JG Ballard's foreword to the 1969 Danish edition of The Atrocity Exhibition
From David Pringle
The following is Ballard's "Forord" to Grusomhedsudstillingen (the world first edition of The Atrocity Exhibition; Copenhagen: Rhodos, 1969, 141p., paper). Originally translated from Ballard's English by Jannick Storm, it has been back-translated from the Danish by Gregory Stephenson (with amendments by David Pringle, some of them based on preferred readings from Bernard Sigaud's translation published in his fanzine Hard Copy No. 4, April 1984).
The marriage of reason and nightmare which has dominated the twentieth century has resulted in an increasingly surreal world. In the course of my own lifetime the mushroom cloud over Nagasaki has been replaced on the psychic menu by Oldenburg's giant hamburger. The murderers of presidents and cities have become media personalities, flattered by interviewers, their tics and stammers fascinating millions. The Vietnam war has been taped for television viewing. Sigmund Freud's profound pessimism in Civilization and Its Discontents has been replaced by McLuhan's delight in proliferating information mosaics. The hydrogen bomb is a potent symbol. Our moral right to pursue our own psychopathologies as a game is proclaimed in nearly every mass-circulation magazine, film and experimental play. The stylized violence of Bonnie and Clyde offers a valid iconography for department-store fashion displays. Mondo Cane opens an enormous market for trade in pain. The wildest fantasies of science fiction and comic-strips have become everyday realities.
The outer landscapes of our lives have become increasingly fictional, invented to serve various imaginative or conceptual ends. Only fifty years ago, to go back no further, a clear distinction existed between so-called reality -- the world of commerce and industry, of our personal relations with each other -- and fantasy, our dreams, hopes, ideals and so on. This relationship has now been completely reversed. The locus solus of reality exists only inside our own heads. The outer world, on the other hand, is created by advertising, by politics conducted as advertising, and is populated by characters more bizarre and incredible than any novelist could create. As for the narrow world of literature, the greatest producer of fiction is now science -- the social sciences and psychology together produce an immense amount of material which belongs more to the realm of the imagination than to that of objective research. Where science once took its subject matter from nature and, for example, calculated the boiling point of a gas or the mass of a star, it now takes its raw materials from its own substance, undertaking, for instance, studies of how and where students caress each other, or how the sexual behaviour of housewives in middle-income groups is influenced by war newsreels on television or by the purchase of a new automobile.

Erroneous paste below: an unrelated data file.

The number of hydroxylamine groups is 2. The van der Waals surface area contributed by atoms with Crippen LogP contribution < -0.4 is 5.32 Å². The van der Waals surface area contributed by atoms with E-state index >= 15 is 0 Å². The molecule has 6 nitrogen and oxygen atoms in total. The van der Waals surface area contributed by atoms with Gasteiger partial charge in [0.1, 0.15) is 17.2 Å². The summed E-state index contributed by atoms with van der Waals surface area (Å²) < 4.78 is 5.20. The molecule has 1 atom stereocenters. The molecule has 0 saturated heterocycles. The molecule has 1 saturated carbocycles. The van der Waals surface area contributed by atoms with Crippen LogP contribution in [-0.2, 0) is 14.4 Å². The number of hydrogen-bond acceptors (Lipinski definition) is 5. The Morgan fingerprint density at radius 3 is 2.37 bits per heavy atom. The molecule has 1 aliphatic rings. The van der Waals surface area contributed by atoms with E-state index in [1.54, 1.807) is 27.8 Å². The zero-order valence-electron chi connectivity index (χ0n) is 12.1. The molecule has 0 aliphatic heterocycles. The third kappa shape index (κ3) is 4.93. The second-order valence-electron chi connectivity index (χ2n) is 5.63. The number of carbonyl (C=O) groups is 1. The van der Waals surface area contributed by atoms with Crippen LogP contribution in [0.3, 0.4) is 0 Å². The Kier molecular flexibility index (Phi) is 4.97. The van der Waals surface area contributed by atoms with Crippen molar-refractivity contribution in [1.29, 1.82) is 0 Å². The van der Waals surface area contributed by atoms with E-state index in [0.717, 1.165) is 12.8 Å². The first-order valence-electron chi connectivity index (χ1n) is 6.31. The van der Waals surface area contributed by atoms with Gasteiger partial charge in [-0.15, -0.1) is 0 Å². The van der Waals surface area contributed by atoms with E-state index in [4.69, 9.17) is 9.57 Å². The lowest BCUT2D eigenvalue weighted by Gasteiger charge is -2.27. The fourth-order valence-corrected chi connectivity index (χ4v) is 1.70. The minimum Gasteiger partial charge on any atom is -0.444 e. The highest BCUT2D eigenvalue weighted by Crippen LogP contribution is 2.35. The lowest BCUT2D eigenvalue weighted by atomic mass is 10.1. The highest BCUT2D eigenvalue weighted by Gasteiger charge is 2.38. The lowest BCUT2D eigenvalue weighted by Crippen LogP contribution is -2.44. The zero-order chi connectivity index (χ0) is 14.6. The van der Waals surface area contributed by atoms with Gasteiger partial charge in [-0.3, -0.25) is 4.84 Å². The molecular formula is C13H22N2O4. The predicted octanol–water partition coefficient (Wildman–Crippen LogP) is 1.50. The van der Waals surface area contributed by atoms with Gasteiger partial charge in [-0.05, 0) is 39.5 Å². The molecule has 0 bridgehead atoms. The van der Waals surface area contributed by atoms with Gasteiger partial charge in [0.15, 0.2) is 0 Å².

The Atrocity Exhibition is a fiction of the 1970s. It seems to me self-evident that the next decade will move in the direction of a total transformation of all experience into fiction, whether it be the experience of our external environment or of the world inside our own heads. I believe, however, that one can distinguish between various elements in this goulash of fictions. Firstly there is the world of public events, as mediated by television, mass-circulation magazines, advertising and so on. Secondly there is the area of our own personal relationships. Thirdly there is the inner universe of our minds. These influence each other constantly. At the intersections of these three different planes lie the only points of reality we can recognize. The Atrocity Exhibition proposes a new geometry which allows one to perceive the elements of this three-dimensional atlas. I hope it will help the reader to navigate the deep waters of his own private experience, a voyage undertaken without the comfort of mercy.